Please use this identifier to cite or link to this item:
|Title:||THE TIMING AND TYPE OF ALLIANCE PARTNERSHIPS IN THE NEW PRODUCT DEVELOPMENT PROCESS|
|Keywords:||Innovation;New Product Development;New product alliances;Partnership type;Partnership timing;Biopharmaceutical|
|Abstract:||Recent years have witnessed a growing concern for the ability of firms to effectively manage their new product innovation in the face of disruptive technological changes, increased global competition, and rising costs of research and development. These concerns notwithstanding, firms are additionally required to launch radical new products to the market, as incremental new products provide their developers with only short-term sales and profitability. In response to these challenges, firms have entered into collaborative alliances to share the risks and costs involved in the new product development (NPD) process and to enhance their product innovation performance. Turning research discoveries into marketable radical new products through collaborative alliances is even more important for relatively small firms operating in technologically intensive industries. Such firms are often underfunded and unable to undertake a full NPD cycle internally due to an inability of assembling the right mix of internal capabilities. The inevitable need to access capabilities from alliance partners may lead some small firms to form collaborative alliances under unfavourable situations, which make alliances prone to failure (70% by some estimates) to reach new product innovation goals. The substantial rate of alliance failure is embedded in a clash between the logic of radical new product innovation management (the need for flexibility between alliance partners), and recommendations for alliance management (the need to determine the responsibilities of each partner from the onset of the alliance). Despite the benefits of alliances in providing required resources, alliances can impose substantial transaction costs to focal small firms. Thus, it is crucial to investigate how firms, particularly small firms, can make a balance between the benefits and costs involved in alliances, to mitigate alliance risks and increase the probability of new product radicalness. In this thesis, I introduce a new typology and demonstrate its application to product performance. The typology categorizes alliance partnerships along two dimensions of partnership timing (the stage of the NPD process during which alliance is formed) and partnership type (the role of alliance partner during the NPD process). I use this this typology to determine the interaction effects of partnership timing and type on the probability of product innovativeness (radicalness). To this end, I rely on insights from Transaction Cost Economics (TCE) and Resource Based View of the firm (RBV) theories as well as the absorptive capacity concept to develop testable hypotheses. I use a sample of 230 drugs developed by 85 biotechnology firms in collaborative alliances with 384 alliances in 1982-2016 with universities and research institutes, other biotechnology firms, and pharmaceutical firms formed during discovery, development, and prelaunch stages of the new drug development process. I find that the probability of drug radicalness increases when alliances with universities and research institutes, as well as other biotech firms, are formed during the discovery or development stages of the new drug development. However, results indicate that partnership with pharma firms during the discovery or development stages reduces the likelihood of drug radicalness. During the prelaunch stage, except for negative relation between alliances with other biotech and drug radicalness, results failed to find a significant relationship between university as well as pharmaceutical partnership and drug radicalness. By disintegrating alliances along two dimensions of partnership type and timing, this thesis substantially increases the understanding of the benefits and costs of each partnership type and during each stage of the NPD process. This helps relatively small firms to better understand when and with whom during the process of NPD they need to initiate alliances to increase their likelihood of product radicalness. This thesis also contributes to the current theoretical insights of TCE and RBV theories by considering costs and benefits of each partnership type variant along different stages of the NPD process. Methodologically, instead of focusing on analysis using firm level outcome variables (count number of new products), this thesis turns the unit of analysis to product level (innovativeness of the product) and links each product to its designated alliance attributes (timing and type) to provide more subtle and fine-grained implications.|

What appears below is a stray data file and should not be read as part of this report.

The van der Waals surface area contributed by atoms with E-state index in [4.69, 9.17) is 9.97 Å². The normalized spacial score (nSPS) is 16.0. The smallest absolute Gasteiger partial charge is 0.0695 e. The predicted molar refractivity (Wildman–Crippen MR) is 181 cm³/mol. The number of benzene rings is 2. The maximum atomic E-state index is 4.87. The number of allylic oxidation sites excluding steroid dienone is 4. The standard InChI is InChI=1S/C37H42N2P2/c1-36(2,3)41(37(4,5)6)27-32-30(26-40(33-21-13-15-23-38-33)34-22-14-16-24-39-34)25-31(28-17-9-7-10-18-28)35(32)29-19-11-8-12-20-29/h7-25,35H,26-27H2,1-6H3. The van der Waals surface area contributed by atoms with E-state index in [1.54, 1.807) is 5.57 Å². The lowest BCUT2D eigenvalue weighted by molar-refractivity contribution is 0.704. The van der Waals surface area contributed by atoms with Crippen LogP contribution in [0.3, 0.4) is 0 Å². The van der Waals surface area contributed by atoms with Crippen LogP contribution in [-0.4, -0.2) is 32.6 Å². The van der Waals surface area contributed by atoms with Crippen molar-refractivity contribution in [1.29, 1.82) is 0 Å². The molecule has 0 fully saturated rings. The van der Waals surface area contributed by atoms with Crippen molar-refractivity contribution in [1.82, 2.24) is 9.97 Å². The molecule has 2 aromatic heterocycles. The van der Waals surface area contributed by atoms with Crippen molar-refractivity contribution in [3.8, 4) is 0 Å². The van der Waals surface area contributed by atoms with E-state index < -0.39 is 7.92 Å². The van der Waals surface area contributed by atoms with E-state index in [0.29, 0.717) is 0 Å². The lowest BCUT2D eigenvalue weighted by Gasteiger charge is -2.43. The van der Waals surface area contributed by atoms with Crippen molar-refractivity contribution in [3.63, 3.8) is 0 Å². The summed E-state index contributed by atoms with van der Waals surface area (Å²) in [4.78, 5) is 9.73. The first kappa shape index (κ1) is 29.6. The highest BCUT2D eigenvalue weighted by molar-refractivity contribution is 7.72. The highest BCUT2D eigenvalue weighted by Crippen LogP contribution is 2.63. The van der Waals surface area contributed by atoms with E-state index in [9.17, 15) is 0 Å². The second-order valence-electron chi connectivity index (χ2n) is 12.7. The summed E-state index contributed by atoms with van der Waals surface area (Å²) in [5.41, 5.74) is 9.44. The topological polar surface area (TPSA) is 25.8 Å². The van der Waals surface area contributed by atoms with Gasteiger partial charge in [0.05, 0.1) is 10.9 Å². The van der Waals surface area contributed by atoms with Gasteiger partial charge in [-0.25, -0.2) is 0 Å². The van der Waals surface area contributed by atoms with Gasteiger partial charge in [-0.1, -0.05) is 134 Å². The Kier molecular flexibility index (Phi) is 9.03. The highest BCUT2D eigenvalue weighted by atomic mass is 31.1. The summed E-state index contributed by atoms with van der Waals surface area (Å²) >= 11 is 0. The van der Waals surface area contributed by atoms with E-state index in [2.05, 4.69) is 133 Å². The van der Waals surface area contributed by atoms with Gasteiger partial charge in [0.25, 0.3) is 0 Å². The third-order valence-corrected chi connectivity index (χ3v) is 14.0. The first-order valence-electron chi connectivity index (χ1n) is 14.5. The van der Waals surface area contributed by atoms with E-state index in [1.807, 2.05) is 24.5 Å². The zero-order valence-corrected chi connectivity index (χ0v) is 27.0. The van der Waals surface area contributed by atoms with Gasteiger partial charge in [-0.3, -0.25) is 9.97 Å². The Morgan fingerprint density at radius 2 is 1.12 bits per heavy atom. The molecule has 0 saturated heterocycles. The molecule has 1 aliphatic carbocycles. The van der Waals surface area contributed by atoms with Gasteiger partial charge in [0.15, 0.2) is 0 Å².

|Appears in Collections:||Open Access Dissertations and Theses|
Files in This Item:
|Eslaminosratabadi_Hadi_Finalsubmission201805_PhD.pdf||1.03 MB||Adobe PDF||View/Open|
Items in MacSphere are protected by copyright, with all rights reserved, unless otherwise indicated.